Friday, May 7, 2010
The bars were busy last night.
Traders all over the country – from San Francisco to Manhattan – sought comfort at the bottom of a highball glass. Action like we saw yesterday will do that. No matter whether you were bullish or bearish heading into the day, odds are pretty good you got worked over.
The problem started at about 2:35 p.m. The Dow was down about 300 points. The bears were firmly in control, but it was a steady decline – not an emotional panic. Stocks were so oversold, a brief snapback rally appeared likely.
For about five minutes, anyway. Then the wheels came off.
At 2:41 p.m. stocks started to crash. By 2:47, the Dow was down 1,000 points. The S&P 500 was trading below my 1,080 downside target for this correction phase – which I wrote about here. It felt like a panic. So I started looking for something to buy.
I looked into the option markets, and couldn't believe what I was seeing. The bid/ask spreads – the difference between what you have to pay to buy an option and what you get to sell it – were 200% or more. In other words, an option that might cost you $3 to buy was only worth $1 if you sold it.
Liquidity had dried up. None of the option market-makers were willing to trade for anything close to a reasonable and fair price. If you wanted to buy options, you were going to have to pay up for them. And if you wanted to sell options, you'd have to do so at a steep discount.
You'd think anyone who owned puts going into this massive 1,000-point decline would have made a fortune. But they couldn't get out of their positions. There was no one around to take the other side of the trade.
It was a similar problem for anyone wanting to buy call options. And the same thing was happening in the stock market. Bid/ask spreads – which for most stocks are just a penny or two – were $1 or more.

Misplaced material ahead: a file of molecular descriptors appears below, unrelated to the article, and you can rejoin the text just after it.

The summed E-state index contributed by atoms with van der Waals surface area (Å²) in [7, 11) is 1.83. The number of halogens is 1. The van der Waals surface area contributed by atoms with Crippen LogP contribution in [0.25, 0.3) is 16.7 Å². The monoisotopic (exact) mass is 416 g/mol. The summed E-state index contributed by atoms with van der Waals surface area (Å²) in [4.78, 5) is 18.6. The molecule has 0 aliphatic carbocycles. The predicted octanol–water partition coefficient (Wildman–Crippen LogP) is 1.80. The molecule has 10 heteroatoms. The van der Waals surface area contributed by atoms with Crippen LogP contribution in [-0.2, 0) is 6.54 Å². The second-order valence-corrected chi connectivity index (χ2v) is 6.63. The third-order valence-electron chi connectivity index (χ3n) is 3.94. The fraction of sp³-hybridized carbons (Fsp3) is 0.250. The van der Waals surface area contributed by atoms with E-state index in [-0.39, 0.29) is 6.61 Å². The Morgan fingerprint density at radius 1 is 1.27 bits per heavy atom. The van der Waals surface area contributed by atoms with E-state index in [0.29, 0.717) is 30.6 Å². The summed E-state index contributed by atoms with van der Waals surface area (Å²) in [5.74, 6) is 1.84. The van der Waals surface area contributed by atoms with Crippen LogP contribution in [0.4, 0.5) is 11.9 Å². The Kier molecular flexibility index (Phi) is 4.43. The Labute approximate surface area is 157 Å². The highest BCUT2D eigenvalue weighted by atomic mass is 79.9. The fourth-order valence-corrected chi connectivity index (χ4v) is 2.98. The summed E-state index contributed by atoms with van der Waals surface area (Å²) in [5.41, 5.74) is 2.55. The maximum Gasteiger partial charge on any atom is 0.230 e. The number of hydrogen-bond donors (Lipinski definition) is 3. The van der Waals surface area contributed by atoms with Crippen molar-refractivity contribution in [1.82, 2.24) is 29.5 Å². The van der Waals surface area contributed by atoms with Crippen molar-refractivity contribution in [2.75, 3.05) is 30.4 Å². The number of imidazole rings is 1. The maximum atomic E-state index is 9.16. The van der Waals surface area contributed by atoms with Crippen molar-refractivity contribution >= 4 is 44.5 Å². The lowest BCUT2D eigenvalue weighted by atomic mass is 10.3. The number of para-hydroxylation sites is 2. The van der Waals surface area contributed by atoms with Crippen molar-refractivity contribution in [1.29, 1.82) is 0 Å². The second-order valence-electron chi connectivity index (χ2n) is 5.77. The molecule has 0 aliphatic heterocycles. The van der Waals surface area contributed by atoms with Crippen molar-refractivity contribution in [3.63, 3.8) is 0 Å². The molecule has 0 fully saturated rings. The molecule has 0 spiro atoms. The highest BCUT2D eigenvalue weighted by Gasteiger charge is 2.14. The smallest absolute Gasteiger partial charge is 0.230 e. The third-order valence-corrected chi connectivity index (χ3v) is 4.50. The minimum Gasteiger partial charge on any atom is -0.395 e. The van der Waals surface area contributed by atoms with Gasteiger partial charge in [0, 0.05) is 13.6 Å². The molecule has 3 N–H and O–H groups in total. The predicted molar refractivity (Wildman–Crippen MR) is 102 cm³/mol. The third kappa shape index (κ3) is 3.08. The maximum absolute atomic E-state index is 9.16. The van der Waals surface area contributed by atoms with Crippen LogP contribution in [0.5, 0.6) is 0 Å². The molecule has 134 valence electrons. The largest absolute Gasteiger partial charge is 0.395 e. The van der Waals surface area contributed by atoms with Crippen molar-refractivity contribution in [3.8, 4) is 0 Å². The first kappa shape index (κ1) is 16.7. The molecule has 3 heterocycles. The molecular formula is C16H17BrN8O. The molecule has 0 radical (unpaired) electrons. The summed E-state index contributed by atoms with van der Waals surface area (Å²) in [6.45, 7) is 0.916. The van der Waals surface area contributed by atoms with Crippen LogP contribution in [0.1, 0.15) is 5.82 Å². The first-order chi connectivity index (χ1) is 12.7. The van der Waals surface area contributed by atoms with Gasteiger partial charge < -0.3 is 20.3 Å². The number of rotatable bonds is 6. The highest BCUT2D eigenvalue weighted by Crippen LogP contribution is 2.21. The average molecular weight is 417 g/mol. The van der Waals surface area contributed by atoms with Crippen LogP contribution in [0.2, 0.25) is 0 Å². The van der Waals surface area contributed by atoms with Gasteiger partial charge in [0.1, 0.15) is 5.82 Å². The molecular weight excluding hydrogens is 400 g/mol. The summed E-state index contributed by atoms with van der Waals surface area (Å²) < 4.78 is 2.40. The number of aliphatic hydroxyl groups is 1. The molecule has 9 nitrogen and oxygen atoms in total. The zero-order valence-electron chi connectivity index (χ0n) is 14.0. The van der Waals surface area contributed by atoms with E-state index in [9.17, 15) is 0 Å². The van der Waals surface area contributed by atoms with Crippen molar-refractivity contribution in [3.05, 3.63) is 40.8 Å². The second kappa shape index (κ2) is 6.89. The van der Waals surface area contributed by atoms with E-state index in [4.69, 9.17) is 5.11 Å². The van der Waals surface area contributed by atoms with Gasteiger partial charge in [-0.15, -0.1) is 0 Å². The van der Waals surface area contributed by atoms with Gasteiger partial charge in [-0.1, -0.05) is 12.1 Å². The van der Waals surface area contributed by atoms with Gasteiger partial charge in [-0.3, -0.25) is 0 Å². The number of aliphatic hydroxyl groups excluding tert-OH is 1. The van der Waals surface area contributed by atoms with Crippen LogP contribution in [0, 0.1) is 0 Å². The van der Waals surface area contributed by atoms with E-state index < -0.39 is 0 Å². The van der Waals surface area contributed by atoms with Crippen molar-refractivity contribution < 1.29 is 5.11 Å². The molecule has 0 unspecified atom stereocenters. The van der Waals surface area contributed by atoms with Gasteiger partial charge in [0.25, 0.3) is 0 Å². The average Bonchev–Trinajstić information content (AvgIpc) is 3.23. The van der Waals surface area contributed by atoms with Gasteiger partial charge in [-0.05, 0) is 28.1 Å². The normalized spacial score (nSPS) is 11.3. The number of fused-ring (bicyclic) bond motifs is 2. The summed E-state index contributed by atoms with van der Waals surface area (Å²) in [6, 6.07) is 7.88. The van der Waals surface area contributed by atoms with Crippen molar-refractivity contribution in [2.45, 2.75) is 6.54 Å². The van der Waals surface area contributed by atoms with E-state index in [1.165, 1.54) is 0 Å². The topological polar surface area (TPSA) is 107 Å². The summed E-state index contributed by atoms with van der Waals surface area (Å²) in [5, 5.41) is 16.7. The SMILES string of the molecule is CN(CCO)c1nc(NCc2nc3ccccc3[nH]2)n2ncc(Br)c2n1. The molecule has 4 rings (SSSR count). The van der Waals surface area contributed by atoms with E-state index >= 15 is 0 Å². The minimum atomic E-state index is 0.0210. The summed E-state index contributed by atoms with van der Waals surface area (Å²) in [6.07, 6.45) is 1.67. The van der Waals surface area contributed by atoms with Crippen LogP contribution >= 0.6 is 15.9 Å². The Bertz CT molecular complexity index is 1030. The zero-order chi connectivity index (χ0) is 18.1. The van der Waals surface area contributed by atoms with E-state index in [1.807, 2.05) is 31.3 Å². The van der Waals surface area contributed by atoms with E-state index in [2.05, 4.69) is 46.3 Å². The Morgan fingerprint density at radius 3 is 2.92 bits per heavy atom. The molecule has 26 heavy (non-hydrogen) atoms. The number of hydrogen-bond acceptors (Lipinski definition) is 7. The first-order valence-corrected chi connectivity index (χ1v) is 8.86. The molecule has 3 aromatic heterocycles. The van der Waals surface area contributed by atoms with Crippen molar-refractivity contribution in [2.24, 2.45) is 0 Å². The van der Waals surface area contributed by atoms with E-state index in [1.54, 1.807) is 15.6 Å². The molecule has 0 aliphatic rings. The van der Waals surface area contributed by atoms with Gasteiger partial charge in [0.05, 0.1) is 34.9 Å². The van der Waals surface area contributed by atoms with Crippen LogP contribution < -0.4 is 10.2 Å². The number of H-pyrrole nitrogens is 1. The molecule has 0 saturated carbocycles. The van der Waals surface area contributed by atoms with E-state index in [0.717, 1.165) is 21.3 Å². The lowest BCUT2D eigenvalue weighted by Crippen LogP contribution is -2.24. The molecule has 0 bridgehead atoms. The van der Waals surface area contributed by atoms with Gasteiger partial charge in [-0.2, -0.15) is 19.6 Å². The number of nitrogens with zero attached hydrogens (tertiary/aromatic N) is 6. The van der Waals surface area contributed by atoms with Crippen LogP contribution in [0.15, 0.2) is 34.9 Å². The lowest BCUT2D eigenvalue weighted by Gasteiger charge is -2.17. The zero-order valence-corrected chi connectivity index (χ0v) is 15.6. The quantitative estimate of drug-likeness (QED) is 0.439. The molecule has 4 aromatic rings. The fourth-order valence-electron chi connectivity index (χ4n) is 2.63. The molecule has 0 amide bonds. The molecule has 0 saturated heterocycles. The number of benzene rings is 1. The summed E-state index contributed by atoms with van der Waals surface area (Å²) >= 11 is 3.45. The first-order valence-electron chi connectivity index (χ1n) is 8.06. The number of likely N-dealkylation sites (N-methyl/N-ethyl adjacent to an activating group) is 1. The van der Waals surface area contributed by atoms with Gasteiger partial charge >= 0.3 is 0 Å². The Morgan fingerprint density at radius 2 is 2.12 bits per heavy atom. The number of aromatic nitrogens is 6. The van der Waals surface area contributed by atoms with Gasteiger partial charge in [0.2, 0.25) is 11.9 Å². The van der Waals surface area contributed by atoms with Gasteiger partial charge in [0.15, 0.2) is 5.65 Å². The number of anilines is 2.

You can't really do much trading in that situation. If we can't have faith in a fair market, who wants to play the game?
By 3:00, the Dow was down "only" 500 points and the S&P was back above 1,120 – some 50 points off of its low. The folks at CNBC were speculating this crazy action was the result of a "fat finger" trade – where somebody sitting at an order desk somewhere hits one too many numbers on his keyboard, thereby selling exponentially more stock than he had planned to.
I don't buy it. This wasn't a trading error caused by somebody's chubby fingers hitting the wrong keys. Maybe there was a human trading error, maybe even two or three of them. But that doesn't account for the entire stock market getting flushed down the toilet.
This was a complete dry-up of liquidity. Too many computers programmed to sell out at the exact same level, and nobody around to take the other side of the trades.
What we saw yesterday was the downside of the high-frequency trading (HFT) and the algorithmic program trading that has kept the market so lopsided to the upside over the past several months. It's a little taste of what happens when those programs start to reverse. Nobody seems to mind a little computer-generated market manipulation when stock prices are going up. I'm guessing most people feel a little different about it today.
Much like the stock market crash in 1987 brought attention to the side effects of program trading and portfolio insurance, yesterday's action should shine a similar spotlight on algorithmic trading.
It's about time.
Best regards and good trading,
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